Is this truly something new or, rather, a simple explanation point added to subject matter that has already been well articulated?
That depends on who you ask.
Recent guidance from the U.S. Department of Justice stresses that officials investigating alleged instances of corporate wrongdoing will henceforth ratchet up their scrutiny on senior executives.
That select group has often been pointed to by law enforcers as being essentially immune from prosecution in white collar crime probes in the commercial realm. Many critics have complained that, while companies in a generic sense are held culpable for wrongdoing, their top-tier employees routinely escape liability.
DOJ Deputy Attorney General Rod Rosenstein says that any perceived escape hatch for upper-level executives is now closed. He states that pursuing such individuals in cases of company malfeasance “will be a top priority in every corporate investigation.”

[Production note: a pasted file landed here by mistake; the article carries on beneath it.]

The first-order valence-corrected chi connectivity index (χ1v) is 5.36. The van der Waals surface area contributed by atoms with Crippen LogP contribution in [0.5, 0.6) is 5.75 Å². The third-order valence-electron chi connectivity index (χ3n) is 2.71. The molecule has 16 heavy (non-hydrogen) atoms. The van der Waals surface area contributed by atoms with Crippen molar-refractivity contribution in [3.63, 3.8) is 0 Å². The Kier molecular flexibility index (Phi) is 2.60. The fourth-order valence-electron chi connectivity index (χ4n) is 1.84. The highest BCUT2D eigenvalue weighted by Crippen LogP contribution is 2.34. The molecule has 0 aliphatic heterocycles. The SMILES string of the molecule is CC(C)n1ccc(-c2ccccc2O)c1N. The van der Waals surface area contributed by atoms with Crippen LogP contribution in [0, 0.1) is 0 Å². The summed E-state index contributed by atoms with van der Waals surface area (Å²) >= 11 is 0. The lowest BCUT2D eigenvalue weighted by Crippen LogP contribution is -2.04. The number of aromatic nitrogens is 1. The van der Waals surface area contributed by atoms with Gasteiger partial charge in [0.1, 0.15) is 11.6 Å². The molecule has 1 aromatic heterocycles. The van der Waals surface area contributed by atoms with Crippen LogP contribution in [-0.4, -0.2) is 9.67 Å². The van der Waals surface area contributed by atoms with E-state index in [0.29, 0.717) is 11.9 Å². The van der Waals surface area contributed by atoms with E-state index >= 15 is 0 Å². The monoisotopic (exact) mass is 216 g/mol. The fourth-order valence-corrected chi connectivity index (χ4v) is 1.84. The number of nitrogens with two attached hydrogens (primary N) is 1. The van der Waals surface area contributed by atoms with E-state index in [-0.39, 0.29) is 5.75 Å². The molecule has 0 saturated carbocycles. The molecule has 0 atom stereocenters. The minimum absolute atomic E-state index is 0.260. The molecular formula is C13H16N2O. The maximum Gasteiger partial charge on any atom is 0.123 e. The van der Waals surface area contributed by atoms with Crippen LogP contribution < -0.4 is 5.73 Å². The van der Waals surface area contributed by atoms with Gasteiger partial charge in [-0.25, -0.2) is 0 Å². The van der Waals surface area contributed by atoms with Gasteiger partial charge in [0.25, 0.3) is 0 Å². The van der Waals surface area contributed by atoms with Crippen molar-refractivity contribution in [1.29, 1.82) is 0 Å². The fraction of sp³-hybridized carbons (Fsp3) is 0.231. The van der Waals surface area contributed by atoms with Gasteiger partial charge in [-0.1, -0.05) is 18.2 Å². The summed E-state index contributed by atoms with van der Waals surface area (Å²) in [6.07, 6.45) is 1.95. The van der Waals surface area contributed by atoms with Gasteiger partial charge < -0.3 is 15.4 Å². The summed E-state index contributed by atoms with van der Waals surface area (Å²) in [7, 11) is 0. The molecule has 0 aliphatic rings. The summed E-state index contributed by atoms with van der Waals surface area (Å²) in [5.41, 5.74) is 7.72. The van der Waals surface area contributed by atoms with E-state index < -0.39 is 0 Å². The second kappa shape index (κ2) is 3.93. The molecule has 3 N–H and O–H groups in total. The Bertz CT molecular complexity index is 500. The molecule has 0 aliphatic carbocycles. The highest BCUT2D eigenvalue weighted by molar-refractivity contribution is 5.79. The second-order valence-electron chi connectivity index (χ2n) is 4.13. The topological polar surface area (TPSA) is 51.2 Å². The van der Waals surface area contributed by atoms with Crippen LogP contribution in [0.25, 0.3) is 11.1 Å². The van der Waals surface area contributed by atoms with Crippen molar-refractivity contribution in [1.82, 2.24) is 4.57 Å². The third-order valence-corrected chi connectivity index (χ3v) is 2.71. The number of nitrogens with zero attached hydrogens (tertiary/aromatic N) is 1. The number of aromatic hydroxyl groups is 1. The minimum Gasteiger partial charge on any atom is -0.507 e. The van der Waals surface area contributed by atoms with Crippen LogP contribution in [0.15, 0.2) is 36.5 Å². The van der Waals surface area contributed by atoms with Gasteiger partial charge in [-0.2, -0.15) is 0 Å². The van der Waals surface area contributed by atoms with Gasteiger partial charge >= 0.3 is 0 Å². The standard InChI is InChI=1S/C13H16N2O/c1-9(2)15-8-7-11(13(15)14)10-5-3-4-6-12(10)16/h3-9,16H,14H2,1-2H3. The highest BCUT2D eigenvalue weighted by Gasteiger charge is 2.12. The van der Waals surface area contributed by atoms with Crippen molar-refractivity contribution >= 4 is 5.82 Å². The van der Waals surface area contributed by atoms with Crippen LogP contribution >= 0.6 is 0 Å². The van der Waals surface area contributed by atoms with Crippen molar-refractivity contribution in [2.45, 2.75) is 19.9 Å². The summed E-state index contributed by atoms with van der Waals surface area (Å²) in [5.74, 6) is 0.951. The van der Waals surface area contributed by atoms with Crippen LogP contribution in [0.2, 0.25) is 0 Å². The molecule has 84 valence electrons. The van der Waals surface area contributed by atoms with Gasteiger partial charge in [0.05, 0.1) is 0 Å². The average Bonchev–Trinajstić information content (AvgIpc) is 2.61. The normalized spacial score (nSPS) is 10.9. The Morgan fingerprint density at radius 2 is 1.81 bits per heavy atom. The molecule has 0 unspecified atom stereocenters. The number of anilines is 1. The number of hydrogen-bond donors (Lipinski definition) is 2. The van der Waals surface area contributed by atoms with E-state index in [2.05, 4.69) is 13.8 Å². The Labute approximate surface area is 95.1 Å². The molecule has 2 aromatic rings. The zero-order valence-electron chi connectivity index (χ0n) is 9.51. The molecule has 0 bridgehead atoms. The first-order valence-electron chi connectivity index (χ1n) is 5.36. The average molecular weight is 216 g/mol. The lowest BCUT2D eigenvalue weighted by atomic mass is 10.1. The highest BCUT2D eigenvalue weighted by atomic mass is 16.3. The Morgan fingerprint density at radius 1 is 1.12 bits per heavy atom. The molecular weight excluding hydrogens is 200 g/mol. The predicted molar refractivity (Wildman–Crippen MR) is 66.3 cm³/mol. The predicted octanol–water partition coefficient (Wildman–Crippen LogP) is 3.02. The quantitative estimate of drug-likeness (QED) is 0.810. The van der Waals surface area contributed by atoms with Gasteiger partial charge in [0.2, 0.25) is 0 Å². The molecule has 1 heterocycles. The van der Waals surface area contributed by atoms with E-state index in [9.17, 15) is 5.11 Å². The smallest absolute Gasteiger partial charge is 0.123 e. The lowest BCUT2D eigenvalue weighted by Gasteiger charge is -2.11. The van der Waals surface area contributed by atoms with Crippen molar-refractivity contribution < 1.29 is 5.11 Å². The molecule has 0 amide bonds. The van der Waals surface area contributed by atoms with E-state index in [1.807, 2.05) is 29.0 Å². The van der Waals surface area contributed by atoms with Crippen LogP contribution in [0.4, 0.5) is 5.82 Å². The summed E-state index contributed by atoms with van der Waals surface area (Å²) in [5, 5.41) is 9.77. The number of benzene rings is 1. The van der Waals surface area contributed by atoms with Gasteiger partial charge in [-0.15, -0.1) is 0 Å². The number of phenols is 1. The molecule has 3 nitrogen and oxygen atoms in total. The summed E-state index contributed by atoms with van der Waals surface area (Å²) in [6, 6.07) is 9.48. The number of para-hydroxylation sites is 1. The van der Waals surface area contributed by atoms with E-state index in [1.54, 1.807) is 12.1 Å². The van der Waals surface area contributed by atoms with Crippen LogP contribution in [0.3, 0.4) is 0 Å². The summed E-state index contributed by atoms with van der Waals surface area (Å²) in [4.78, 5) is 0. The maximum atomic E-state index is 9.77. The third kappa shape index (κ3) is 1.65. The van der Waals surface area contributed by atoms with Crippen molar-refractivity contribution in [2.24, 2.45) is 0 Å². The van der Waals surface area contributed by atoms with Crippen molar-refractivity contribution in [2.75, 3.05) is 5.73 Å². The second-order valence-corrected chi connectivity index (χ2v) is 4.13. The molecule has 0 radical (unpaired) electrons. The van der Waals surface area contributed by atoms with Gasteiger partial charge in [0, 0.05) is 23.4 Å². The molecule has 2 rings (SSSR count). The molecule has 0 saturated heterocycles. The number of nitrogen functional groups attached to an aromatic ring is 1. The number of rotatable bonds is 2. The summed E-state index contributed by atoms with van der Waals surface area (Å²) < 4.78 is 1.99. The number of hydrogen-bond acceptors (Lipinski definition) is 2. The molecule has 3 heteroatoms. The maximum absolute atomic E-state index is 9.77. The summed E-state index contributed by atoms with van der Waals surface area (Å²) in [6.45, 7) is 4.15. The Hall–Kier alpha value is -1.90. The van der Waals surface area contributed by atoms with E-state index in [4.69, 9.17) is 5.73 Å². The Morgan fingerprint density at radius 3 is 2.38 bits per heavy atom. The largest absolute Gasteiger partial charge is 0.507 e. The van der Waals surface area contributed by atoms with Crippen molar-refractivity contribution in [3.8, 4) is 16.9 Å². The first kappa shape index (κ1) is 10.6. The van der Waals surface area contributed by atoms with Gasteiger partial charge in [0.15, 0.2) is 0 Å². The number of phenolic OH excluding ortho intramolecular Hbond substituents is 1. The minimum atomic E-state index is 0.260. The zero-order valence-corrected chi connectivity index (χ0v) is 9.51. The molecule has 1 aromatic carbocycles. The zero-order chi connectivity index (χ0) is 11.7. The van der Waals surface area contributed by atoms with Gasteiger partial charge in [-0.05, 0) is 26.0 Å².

The agency recently announced a series of policy changes it states will materially change the blueprint for how targeted companies must internally investigate and respond to government white collar probes. Those that cooperate by developing evidence against senior wrongdoers can reasonably expect to win leniency in criminal matters. Those that don’t can anticipate a prosecutorial hammering.
Some commentators state that Rosenstein’s recent statements spotlighting executive accountability are really much ado about nothing. One of them says that going after company executives has already been a top DOJ priority for some time, “so other than in tone and emphasis, that aspect of the revised policy really doesn’t break new ground.”
One thing the recent pronouncements definitely do promote is companies’ certainty that the DOJ expects management cooperation via internal evidence compilation and submission in criminal probes. Questions or concerns regarding that duty might reasonably be directed to a legal team of proven white collar criminal defense attorneys.